Big demand for Edmonton indoor dog park as deep freeze continues

An indoor dog park has seen a high demand due to the extreme cold weather. Laura Krause looks into how to keep your pets safe and warm this winter.

The phone at the Happy Hound has been ringing off the hook this week.

The indoor door park has become the place to be for Edmonton dog owners to bring their pups – to run around, burn energy and escape the deep freeze.

“It has been a little crazy,” Jennifer Giesbrecht, the owner of Happy Hound Spray and Play. “We saw over 100 phone calls yesterday (Thursday), which is really, really great.

“We’re pretty much booked full throughout the weekend. We’re booking into next week.”

Dogs at the The Happy Hound, Edmonton’s indoor dog park. (Courtesy: Facebook/The Happy Hound Spray & Play)

Temperatures in Edmonton dropped to -37 C Friday morning and were expected to hit -40 C overnight for the first time within city limits since January 1972.

That’s significantly colder than what’s considered normal in Edmonton for the middle of January – highs of -8 C and lows of -16 C.

RELATED: Record cold in Western Canada triggers havoc across B.C., Alberta

“We have the hottest of hot in the summer, coldest of cold in the winter, we’ve got smoke and mosquitos,” said Giesbrecht.

She calls the Happy Hound the first of this kind in North America because of how it’s structured. Instead of being one open space where all dogs interact, the indoor dog park is split into four – by size of the dog.

“We decided to do four parks because we wanted it to be as controlled of an environment without it being a wild west of a dog park, so we have smaller groups in each park, and we keep numbers pretty low,” she said.

“The whole goal of opening up the place was so that we could have a place where people to do more with their dogs.”

The indoor dog park, which opened in October, also offers daycare overnights, training services, and a splash pool.

“Not a deep-water swimming pool, but one that little dogs can run in there and splash as well,” Giesbrecht said.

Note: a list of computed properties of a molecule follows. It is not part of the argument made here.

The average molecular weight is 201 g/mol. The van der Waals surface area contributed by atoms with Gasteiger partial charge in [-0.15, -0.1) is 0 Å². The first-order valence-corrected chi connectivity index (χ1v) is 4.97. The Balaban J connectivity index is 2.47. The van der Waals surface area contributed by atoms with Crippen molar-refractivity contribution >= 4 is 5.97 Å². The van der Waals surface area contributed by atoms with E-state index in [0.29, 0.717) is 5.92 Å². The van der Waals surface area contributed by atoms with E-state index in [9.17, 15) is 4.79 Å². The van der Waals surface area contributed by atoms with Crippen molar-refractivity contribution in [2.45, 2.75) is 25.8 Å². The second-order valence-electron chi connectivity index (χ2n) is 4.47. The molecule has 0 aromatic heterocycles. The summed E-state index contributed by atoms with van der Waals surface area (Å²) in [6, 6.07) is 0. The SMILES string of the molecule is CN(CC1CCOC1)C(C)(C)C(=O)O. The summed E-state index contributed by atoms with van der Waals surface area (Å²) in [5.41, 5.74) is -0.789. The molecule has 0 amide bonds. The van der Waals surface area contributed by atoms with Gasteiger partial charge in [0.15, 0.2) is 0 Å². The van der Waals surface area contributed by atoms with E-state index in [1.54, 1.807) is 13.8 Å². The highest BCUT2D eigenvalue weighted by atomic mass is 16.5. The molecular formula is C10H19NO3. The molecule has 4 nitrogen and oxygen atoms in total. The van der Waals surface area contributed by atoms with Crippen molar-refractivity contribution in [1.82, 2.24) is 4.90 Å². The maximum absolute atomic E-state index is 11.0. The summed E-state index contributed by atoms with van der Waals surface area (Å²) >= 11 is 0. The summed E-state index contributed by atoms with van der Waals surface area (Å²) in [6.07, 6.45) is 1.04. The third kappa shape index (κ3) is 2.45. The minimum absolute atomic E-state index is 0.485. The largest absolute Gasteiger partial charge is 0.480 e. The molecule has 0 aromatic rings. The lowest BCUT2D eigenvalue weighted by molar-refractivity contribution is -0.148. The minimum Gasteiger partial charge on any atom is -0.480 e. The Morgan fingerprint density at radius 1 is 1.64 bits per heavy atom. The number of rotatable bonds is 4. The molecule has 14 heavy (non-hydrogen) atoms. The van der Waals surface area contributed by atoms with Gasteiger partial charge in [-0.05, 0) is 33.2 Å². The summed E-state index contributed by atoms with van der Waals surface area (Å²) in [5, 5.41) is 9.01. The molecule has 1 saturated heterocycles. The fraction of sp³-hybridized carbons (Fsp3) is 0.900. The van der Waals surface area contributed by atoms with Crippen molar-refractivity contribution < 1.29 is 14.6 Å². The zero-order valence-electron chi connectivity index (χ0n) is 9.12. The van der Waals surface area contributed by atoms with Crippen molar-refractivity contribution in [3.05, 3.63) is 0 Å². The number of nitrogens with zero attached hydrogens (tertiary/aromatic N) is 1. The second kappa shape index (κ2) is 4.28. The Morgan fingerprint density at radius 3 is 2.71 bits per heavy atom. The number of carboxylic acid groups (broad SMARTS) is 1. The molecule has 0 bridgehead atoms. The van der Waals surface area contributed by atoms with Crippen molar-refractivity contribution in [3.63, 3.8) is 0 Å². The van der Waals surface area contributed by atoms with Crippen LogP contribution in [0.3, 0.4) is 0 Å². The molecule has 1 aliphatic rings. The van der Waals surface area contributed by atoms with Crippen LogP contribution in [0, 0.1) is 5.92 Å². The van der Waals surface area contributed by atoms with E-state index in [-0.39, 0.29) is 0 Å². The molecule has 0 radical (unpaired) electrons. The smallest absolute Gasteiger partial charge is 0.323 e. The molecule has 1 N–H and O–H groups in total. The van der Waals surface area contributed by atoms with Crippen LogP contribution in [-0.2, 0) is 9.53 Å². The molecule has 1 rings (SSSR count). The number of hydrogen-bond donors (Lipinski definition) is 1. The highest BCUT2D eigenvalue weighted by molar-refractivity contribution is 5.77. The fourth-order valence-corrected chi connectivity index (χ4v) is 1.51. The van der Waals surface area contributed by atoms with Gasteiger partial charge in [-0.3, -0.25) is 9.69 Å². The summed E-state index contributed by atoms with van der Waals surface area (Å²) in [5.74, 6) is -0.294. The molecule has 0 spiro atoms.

The frigid arctic blast that’s taken over Edmonton was expected to last through the weekend for the majority of Alberta.

Winter safety advice for pets

It’s putting the safety at indoor pets at risk. The Alberta Vet Medical Association, for instance, says pets cannot suddenly be expected to tolerate the cold and can easily get frostbite. Dog boots and jackets are recommended for keeping them warm.

For anyone braving the cold, the Edmonton Humane Society (EHS) says it’s important to take shorter walks and watch for signs of discomfort or distress.

“Its really important that dogs in particular still get their daily walks, that’s very important for their physical health and that bond that we have with those pets, but we want to limit the time that they are outside,” said EHS CEO Liza Sunley. “So keeping an eye on them, getting out for frequent walks, maybe shorter than usual, but keeping an eye on your pets and watching for signs of hypothermia or frostbite.”

“Looking for things like shivering, lifting paws, chewing paws, things like that, those are really important to watch for, and time to get inside.”

—Liza Sunley, CEO of Edmonton Humane Society

Sunley agrees clothes and boots can be hugely beneficial for dogs.

“There are definitely some dogs that are more susceptible to frostbite and hypothermia, so if your pets are comfortable wearing clothing, things like booties can be really helpful to keep their feet warm, but also create a barrier between them and some of the salts and de-icers that are used on sidewalks.”

Animal safety advice from the Alberta Vet Medical Association, as well as a list of numbers to call if you see an animal in distress, is available here.

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